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Obama Back In Washington For Birthday After Aragon Ballroom Gala

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President Barack Obama speaks to supporters during a fundraiser at the Aragon Ballroom on August 3, 2011 in Chicago, Illinois. The fundraiser, billed as a birthday celebration for the President who turns 50 years old tomorrow, featured entertainment by Herbie Hancock, Jennifer Hudson and others.  (Photo by Scott Olson/Getty Images)

President Barack Obama speaks to supporters during a fundraiser at the Aragon Ballroom on August 3, 2011 in Chicago, Illinois. The fundraiser, billed as a birthday celebration for the President who turns 50 years old tomorrow, featured entertainment by Herbie Hancock, Jennifer Hudson and others. (Photo by Scott Olson/Getty Images)

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CHICAGO (CBS) — President Barack Obama has returned to Washington, D.C., on his 50th birthday, after a star-studded fundraiser at the Aragon Ballroom in the Uptown neighborhood.

As CBS 2’s Susanna Song reports, this was President Obama’s first trip outside Washington in more than a month because of the debt ceiling crisis.

He had to cancel 10 events this summer, which kept him from raising money for his 2012 reelection bid. The Obama 2012 campaign raised $86 million in the spring quarter, but is well behind its goals for the summer.

But on Wednesday, the eve of his birthday, President Obama plunged back into his reelection campaign in Chicago.

“It doesn’t matter how tough a week I have in Washington, because I know you’ve got my back when I come to Chicago,” Obama said. “When I travel across the country, I know we can’t be stopped.”

His presence resonated with supporters.

“It was fantastic,” a man said. “I love the way Obama reaches out to everyone; I feel like he just has a way to really connect with the people.”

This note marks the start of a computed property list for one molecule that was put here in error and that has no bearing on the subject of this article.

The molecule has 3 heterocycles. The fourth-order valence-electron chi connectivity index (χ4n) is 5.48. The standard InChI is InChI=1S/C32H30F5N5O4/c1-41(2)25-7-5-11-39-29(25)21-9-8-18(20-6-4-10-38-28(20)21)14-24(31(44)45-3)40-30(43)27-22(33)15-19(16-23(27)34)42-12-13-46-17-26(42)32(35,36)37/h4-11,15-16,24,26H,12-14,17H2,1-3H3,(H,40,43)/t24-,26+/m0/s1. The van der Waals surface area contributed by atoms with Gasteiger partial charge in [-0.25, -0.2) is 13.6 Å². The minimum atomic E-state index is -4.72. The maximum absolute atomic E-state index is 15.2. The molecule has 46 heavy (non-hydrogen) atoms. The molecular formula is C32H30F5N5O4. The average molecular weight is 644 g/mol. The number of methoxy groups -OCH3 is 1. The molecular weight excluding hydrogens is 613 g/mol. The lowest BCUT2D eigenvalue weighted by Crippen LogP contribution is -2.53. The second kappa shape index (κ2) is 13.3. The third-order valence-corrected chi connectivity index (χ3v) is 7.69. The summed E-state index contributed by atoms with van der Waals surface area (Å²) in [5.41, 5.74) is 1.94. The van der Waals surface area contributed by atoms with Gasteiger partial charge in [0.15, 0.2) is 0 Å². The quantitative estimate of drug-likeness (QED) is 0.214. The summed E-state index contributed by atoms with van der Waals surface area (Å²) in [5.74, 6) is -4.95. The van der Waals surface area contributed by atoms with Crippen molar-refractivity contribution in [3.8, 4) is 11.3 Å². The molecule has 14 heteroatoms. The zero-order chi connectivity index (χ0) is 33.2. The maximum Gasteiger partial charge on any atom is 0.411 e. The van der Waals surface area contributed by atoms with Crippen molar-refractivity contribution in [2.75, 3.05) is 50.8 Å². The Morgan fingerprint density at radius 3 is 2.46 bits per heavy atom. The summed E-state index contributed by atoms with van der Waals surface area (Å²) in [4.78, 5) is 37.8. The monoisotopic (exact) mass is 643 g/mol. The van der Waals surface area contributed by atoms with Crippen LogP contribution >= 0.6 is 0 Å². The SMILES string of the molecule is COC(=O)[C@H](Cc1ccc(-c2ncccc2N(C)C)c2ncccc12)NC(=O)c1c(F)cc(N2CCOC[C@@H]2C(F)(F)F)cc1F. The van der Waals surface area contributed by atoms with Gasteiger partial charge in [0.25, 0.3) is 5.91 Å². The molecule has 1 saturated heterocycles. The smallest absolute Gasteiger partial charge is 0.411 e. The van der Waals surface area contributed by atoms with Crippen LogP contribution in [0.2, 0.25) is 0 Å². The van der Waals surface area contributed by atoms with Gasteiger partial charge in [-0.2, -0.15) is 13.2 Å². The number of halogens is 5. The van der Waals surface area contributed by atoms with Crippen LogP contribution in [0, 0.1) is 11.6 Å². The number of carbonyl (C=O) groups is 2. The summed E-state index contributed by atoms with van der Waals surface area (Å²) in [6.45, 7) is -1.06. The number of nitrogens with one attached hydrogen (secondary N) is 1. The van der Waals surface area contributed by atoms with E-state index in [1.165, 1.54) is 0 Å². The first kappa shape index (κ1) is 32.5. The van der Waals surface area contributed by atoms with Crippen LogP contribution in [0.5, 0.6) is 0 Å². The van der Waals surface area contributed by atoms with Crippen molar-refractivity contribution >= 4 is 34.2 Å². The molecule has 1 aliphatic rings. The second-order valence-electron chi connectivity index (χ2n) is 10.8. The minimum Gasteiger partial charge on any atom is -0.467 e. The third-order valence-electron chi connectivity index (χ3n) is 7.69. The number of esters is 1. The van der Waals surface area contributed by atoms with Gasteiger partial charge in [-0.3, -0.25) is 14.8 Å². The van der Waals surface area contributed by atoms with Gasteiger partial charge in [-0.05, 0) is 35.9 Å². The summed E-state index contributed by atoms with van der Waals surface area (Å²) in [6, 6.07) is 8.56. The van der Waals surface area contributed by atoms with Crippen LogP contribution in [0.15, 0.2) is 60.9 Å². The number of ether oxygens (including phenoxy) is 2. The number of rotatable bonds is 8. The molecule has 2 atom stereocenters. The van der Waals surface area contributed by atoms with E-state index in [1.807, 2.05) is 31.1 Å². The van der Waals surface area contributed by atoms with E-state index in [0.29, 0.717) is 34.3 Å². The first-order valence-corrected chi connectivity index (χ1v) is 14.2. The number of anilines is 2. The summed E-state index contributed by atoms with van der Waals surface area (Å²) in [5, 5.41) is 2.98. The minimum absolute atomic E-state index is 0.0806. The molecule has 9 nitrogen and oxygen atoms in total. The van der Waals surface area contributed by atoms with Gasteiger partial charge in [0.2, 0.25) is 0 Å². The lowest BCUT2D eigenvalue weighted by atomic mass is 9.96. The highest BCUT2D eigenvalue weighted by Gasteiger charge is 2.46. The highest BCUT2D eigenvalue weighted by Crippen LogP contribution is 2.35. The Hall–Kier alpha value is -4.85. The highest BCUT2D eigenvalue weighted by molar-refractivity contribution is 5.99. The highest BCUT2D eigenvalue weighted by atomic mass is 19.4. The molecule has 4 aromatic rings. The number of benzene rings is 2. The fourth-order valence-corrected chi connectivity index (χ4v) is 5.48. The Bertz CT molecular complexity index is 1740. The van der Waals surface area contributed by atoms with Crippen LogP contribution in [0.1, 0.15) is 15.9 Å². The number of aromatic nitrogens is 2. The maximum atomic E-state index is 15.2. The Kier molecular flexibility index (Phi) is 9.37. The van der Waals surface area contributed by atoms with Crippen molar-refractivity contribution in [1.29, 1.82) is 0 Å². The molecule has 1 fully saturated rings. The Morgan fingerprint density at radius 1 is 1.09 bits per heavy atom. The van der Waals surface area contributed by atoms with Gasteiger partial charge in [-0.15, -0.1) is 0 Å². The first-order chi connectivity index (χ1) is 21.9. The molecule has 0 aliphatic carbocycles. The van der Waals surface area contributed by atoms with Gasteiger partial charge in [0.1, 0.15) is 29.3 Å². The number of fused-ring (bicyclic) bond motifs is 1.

In front of a crowd of about 2,400 people, President Obama didn’t hold back any shout-outs to his friends and political allies, among them his former chief of staff, Mayor Rahm Emanuel.

“I don’t know too many people who love the city of Chicago more than your mayor and I couldn’t be more proud of him,” Obama said.

There was also his former mentor in the Illinois State Senate, former Senate President Emil Jones.

“He will win big, may carry all 50 states next time,” Jones said. “It’s not his fault that the economy … the people know that the previous president left the country in a mess.”

Even the president himself, who got the campaign fundraising boost he needed the most in just one night, was honest with supporters before he left.

“We knew the road ahead was going to be difficult, but the climb was going to be steep,” he said. “I have to admit, I didn’t know how steep the climb was going to be.”

Some Republicans ripped Obama’s fundraisers at a time of high unemployment, among them Illinois Republican Party Chairman Pat Brady.

“He said three years ago if he couldn’t get the economy turned around in three years, which is today, he’d be a one-term president,” Brady said. “He hasn’t turned the economy around, and so I think his policies have been a failure.”

Republican National Committee Chairman Reince Priebus also jumped in, by saying the first job the president is interested in saving is his own. Republicans are calling him the “campaigner in chief.”

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